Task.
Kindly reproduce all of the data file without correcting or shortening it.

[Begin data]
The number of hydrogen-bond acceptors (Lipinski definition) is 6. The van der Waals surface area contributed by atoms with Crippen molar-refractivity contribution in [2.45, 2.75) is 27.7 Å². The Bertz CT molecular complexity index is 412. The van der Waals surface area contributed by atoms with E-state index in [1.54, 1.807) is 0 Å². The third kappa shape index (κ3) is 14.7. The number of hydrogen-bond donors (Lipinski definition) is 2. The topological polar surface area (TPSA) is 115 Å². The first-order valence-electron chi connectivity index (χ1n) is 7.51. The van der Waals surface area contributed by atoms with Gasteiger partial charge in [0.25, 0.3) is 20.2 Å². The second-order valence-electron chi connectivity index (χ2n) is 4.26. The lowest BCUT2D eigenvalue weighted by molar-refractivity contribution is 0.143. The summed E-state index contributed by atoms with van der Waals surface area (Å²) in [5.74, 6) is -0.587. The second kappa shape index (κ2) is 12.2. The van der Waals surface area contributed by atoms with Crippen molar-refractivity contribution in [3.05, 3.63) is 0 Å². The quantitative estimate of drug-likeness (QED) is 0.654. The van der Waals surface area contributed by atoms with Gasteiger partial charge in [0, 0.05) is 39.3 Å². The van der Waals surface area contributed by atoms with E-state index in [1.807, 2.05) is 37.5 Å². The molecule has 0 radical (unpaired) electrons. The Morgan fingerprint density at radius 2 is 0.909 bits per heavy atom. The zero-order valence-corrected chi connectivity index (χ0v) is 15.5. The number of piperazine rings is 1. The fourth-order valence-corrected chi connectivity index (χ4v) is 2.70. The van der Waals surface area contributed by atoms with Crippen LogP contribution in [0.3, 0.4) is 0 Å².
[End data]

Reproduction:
The number of hydrogen-bond acceptors (Lipinski definition) is 6. The van der Waals surface area contributed by atoms with Crippen molar-refractivity contribution in [2.45, 2.75) is 27.7 Å². The Bertz CT molecular complexity index is 412. The van der Waals surface area contributed by atoms with E-state index in [1.54, 1.807) is 0 Å². The third kappa shape index (κ3) is 14.7. The number of hydrogen-bond donors (Lipinski definition) is 2. The topological polar surface area (TPSA) is 115 Å². The first-order valence-electron chi connectivity index (χ1n) is 7.51. The van der Waals surface area contributed by atoms with Gasteiger partial charge in [0.25, 0.3) is 20.2 Å². The second-order valence-electron chi connectivity index (χ2n) is 4.26. The lowest BCUT2D eigenvalue weighted by molar-refractivity contribution is 0.143. The summed E-state index contributed by atoms with van der Waals surface area (Å²) in [5.74, 6) is -0.587. The second kappa shape index (κ2) is 12.2. The van der Waals surface area contributed by atoms with Crippen molar-refractivity contribution in [3.05, 3.63) is 0 Å². The quantitative estimate of drug-likeness (QED) is 0.654. The van der Waals surface area contributed by atoms with Gasteiger partial charge in [0, 0.05) is 39.3 Å². The van der Waals surface area contributed by atoms with E-state index in [1.807, 2.05) is 37.5 Å². The molecule has 0 radical (unpaired) electrons. The Morgan fingerprint density at radius 2 is 0.909 bits per heavy atom. The zero-order valence-corrected chi connectivity index (χ0v) is 15.5. The number of piperazine rings is 1. The fourth-order valence-corrected chi connectivity index (χ4v) is 2.70. The van der Waals surface area contributed by atoms with Crippen LogP contribution in [0.3, 0.4) is 0 Å².